The savage independence of his nature rendered subordination intolerable to him; he had been three times disgraced for absenting himself without leave, and his superiors resented his satirical humour. In consequence of a misadventure—blotting the manuscript—he was involved in a quarrel with the librarian, and was compelled by the government to leave Tuscany. After the second restoration of the Bourbons the career of Courier as political pamphleteer began. He had before this time waged war against local wrongs in his own district, and had been the adviser and helpful friend of his neighbours.

He now made himself by his letters and pamphlets one of the most dreaded opponents of the government of the Restoration. He advocated a liberal monarchy, at the head of which he doubtless wished to see Louis Philippe. For this he was tried and condemned to suffer a short imprisonment and to pay a fine. Before he went to prison he published a compte rendu of his trial, which had a still larger circulation than the Discours itself. In appeared the Livret de Paul Louis , the Gazette de village , followed in by his famous Pamphlet des pamphlets , called by his biographer, Armand Carrel, his swan-song. He also projected a translation of Herodotus, and published a specimen, in which he attempted to imitate archaic French; but he did not live to carry out this plan.

In the autumn of , on a Sunday afternoon August 18th , Courier was found shot in a wood near his house. The murderers, who were servants of his own, remained undiscovered for five years. The writings of Courier, dealing with the facts and events of his own time, are valuable sources of information as to the condition of France before, during, and after the Revolution. Courier appeared in Sarcey ; also three notices by Sainte-Beuve in the Causeries du lundi and the Nouveaux Lundis. It is bounded on the N. The area is 10, sq. The surface is generally low and undulating, and the coast-lands flat and marshy.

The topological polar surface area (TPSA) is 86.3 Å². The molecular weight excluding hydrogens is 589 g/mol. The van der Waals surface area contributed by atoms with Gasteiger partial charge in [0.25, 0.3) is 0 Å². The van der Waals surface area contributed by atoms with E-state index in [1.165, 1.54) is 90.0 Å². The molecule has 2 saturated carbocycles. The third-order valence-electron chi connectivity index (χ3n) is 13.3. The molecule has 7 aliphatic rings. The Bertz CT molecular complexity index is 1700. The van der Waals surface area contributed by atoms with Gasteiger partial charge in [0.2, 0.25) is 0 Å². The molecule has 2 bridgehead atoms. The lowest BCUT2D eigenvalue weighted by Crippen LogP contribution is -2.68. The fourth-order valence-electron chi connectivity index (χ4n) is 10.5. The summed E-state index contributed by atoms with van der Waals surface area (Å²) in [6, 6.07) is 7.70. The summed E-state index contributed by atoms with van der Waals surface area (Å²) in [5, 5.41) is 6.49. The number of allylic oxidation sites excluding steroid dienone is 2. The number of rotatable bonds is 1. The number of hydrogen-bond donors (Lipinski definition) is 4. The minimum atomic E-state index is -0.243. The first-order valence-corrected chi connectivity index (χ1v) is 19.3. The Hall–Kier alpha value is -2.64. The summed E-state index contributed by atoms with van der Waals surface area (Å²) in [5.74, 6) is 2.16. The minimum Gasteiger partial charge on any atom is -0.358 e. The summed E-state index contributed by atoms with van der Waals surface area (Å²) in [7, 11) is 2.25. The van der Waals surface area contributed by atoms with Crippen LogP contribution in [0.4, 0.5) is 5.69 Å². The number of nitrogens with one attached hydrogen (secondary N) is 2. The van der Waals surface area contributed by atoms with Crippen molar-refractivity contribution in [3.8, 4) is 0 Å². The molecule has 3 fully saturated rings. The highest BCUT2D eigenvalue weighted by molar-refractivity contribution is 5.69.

The interior is characterized by wooded dunes, covered with pine, fir, birch and oak, with swamps and lakes, and fertile patches between. The surface nowhere rises more than ft. The Mitau plain divides it into two parts, of which the western is fertile and thickly inhabited, except in the north, while the eastern is less fertile and thinly inhabited. One-third of the area is still forest. Courland is drained by nearly one hundred rivers, of which only three, the Dvina, the Aa and the Windau, are navigable.

They all flow north-westwards and discharge into the Baltic Sea. Owing to the numerous lakes and marshes, the climate is damp and often foggy, as well as changeable, and the winter is severe. Agriculture is the chief occupation, the principal crops being rye, barley, oats, wheat, flax and potatoes. The land is mostly owned by nobles of German descent. In laws were issued to enable the Letts, who form the bulk of the population, to acquire the farms which they held, and special banks were founded to help them. By this means some 12, farms were bought by their occupants; but the great mass of the population are still landless, and live as hired labourers, occupying a low position in the social scale.